After a record-setting season, the show itself must contend with the Lyon family's greatest challenge: keeping 'Empire' on the rise.
The numbers don’t lie, baby : At nearly 17 million viewers, the March 18 finale of Empire ranked as the most watched freshman-season ender since Grey’s Anatomy in 2005. The soapy series about a family hip-hop dynasty is a bona fide hit, so plenty of players deserve attaboys—not just for outranking The Big Bang Theory but for delivering Fox’s first hit in six years.
And therein lies the challenge: How does a network reward actors and writers for groundbreaking work while keeping budgets in check and—most important—the show’s creative future on a solid footing?
The most pressing question for Empire is whether Fox will attempt to capitalize on its success by demanding more episodes for season 2. Here’s why it shouldn’t: One of the reasons executive producers Lee Daniels, Danny Strong, Brian Grazer, and Ilene Chaiken were able to serve up such a provocative series about the crazy-talented (and sometimes just crazy) Lyon family is because they had to make only 12 episodes for the midseason lineup. But now that Fox has a show that’s buzzing, it may increase the order to 18 and ask Empire to make a quick turnaround and come back in the fall.
“Brian, Lee, and Danny set out to do a broadcast show,” explains Fox Television Group chairman and CEO Dana Walden. “They didn’t set out to do a cable show where it was a story engine that was appropriate for a smaller number of episodes. I would liken it more to the Shonda shows and The Good Wife. I fully anticipate that we will do more episodes of Empire next season.”
But unlike Grey’s and Good Wife, which have a procedural element that helps power a full season, Empire is a rich soap opera that deserves lots of nurturing—creating such chilling murders and oddly glamorous catfights is no small feat, after all. And no one should appreciate the power of patience more than Fox, which watched Glee and Sleepy Hollow falter creatively in their second years because of overwhelming expectations.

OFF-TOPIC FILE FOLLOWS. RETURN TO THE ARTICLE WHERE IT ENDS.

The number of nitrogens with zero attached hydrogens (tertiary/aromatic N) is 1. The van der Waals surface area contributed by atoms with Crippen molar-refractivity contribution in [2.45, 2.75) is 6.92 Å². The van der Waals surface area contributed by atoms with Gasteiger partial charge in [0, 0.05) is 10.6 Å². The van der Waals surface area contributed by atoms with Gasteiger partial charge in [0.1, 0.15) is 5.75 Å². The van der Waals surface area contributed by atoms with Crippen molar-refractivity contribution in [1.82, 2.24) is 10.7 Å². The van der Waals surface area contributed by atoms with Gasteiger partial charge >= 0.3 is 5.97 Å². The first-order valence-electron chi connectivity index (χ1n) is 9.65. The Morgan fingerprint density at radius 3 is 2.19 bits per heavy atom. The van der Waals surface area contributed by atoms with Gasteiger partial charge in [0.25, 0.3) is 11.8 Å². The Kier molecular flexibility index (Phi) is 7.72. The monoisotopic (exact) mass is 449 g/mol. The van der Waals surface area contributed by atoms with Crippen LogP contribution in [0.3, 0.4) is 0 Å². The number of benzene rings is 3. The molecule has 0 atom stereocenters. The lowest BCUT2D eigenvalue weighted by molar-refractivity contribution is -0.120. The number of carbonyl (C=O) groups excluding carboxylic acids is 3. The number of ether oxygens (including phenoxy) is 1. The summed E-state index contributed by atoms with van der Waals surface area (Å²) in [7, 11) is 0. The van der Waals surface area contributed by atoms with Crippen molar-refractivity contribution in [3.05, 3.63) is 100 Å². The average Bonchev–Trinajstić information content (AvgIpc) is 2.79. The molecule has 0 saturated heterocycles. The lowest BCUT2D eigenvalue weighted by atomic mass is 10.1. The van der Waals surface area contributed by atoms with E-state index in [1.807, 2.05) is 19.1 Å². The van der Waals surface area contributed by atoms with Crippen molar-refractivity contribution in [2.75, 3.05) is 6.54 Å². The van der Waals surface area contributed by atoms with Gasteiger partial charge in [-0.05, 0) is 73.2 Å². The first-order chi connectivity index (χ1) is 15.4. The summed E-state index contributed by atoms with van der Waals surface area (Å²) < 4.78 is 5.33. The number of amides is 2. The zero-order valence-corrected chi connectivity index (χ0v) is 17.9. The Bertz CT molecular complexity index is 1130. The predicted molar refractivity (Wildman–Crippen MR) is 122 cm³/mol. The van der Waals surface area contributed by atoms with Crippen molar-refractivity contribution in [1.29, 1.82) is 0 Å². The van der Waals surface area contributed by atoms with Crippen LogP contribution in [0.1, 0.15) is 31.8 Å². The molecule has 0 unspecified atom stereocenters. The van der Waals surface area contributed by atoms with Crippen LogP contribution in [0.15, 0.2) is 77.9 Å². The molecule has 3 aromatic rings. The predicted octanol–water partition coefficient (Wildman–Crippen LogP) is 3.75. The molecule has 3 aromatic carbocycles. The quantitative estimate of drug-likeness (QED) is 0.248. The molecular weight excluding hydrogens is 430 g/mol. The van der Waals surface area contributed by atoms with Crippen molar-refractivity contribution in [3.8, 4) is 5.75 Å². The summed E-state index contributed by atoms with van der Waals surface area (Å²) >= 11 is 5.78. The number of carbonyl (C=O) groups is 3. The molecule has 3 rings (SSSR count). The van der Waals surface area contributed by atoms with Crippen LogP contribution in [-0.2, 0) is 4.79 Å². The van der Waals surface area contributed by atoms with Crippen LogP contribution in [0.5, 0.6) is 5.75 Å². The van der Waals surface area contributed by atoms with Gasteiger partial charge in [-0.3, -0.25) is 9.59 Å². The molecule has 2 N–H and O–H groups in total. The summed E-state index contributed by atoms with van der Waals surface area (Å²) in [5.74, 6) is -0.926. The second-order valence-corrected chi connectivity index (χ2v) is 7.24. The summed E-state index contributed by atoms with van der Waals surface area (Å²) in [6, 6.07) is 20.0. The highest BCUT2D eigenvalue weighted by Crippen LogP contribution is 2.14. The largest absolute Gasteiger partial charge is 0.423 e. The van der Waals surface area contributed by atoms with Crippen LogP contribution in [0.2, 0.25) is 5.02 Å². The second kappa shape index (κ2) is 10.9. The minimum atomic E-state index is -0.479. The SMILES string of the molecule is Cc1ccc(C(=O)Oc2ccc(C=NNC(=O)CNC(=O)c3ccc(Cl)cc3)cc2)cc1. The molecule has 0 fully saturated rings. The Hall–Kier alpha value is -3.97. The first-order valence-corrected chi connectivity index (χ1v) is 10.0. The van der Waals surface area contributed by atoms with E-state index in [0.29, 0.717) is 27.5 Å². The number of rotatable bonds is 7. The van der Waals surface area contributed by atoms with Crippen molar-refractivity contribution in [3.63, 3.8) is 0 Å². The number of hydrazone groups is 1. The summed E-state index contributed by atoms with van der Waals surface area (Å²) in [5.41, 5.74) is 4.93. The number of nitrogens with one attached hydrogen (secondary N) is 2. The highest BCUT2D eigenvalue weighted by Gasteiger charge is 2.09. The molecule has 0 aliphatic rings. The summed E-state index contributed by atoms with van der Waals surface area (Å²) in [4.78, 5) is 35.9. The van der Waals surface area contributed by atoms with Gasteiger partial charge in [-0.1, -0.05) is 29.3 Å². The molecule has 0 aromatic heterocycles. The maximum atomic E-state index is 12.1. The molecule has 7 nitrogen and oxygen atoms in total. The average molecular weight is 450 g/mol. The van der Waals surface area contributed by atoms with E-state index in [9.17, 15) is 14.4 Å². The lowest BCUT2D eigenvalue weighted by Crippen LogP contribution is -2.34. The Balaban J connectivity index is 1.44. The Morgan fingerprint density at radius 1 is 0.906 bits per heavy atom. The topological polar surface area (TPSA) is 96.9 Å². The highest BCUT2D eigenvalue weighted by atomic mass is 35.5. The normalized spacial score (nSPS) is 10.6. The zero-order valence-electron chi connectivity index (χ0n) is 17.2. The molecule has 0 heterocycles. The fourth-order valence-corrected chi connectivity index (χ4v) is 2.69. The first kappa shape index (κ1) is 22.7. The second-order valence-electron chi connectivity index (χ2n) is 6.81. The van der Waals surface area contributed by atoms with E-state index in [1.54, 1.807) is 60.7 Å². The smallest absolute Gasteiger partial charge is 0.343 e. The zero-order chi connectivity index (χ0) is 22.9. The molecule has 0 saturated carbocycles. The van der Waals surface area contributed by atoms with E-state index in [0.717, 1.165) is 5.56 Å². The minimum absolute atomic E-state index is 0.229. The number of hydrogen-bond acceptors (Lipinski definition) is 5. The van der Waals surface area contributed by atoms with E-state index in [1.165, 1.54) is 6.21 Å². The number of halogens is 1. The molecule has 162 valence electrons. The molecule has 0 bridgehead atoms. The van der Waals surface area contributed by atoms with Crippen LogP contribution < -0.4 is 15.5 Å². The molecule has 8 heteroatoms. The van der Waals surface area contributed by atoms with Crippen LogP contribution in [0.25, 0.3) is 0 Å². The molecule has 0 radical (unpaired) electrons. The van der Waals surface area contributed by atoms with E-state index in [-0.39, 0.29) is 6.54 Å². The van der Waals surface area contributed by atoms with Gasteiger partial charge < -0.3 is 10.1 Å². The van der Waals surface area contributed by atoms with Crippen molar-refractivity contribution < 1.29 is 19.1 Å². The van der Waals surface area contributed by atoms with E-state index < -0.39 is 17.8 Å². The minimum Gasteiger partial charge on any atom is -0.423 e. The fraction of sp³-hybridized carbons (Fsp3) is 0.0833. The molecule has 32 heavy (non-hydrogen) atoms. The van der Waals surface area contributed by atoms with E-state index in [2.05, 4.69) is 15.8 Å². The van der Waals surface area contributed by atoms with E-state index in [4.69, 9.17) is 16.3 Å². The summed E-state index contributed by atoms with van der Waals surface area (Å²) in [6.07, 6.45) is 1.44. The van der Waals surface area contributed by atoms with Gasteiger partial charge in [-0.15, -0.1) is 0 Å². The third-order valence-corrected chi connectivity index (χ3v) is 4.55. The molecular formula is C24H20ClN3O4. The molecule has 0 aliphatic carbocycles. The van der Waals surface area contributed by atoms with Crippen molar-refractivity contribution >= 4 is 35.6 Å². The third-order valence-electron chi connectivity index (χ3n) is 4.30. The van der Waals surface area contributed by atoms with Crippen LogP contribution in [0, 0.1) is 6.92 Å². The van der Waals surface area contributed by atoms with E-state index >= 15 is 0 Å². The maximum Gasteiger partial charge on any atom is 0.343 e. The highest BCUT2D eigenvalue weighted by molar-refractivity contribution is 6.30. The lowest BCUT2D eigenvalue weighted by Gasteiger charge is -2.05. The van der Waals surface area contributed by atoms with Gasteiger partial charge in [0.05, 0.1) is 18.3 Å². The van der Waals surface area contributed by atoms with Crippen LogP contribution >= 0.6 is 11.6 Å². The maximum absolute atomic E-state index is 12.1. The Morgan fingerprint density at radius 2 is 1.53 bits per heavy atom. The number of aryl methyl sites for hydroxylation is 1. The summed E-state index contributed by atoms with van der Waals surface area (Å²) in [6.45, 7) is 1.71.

In fact, shooting in Chicago without the worry of having to premiere in September helped the production unfold without the pressures or attention of the outside world. By the time the show debuted, most of the season’s episodes had already wrapped. “What worked to get us to this point was us following our story instincts, not following the audience,” says Strong.
But now fans are rabid, and the stars are nothing if not aware of their rising popularity. Series regulars typically sign six-year deals that aren’t renegotiated until the third or fourth season, but that doesn’t stop them from asking for more, especially as success grows and workloads become more taxing. (There’s already talk of a Glee-like music tour, but that’s only in the discussion stage.) Consider Terrence Howard and Taraji P. Henson, who migrated from the big screen to portray Lucious and Cookie. It’s a move that can make for fantastic television, but one that forces actors to commit to years of work on a single project.
“They start with all this hopefulness and all of a sudden in success they’ll be [like], ‘I’m gonna be doing this a long time. My life is going to suck,'” says one high-level executive at a competing studio. “The only way to take the pain away is to get a shitload of money.” (Gifts can offer a temporary salve: Walden and chairman and CEO Gary Newman rewarded the Empire cast and producers with Rolex watches during a lavish celebratory dinner at Nobu in West Hollywood earlier this month.)
Howard, for one, would like to follow in the footsteps of actors like James Spader (The Blacklist) and Julianna Margulies (The Good Wife) by snagging a producing credit. “I need to be one of them cooks in the kitchen,” says the actor. “I want to sit down and I want to be there while the scripts are being written out and the outlines of it, because I don’t like playing Cracker Jack—open it up and there’s a prize, this is what you’re doing today.”
As the writers prepare to reconvene this spring, Chaiken speaks confidently about the future. “I believe Fox loves the show as much as we do and wants as much as we want for it to continue to be great,” she says, hinting that season 2 will further explore Lucious’ gritty past, not to mention address the still-secret murder of Vernon. “I’m just going to trust in them, and then whatever it is they need, that’s what we’ll do.” With luck, all of Empire‘s drama will stay on the screen.
Additional reporting by James Hibberd and Tim Stack.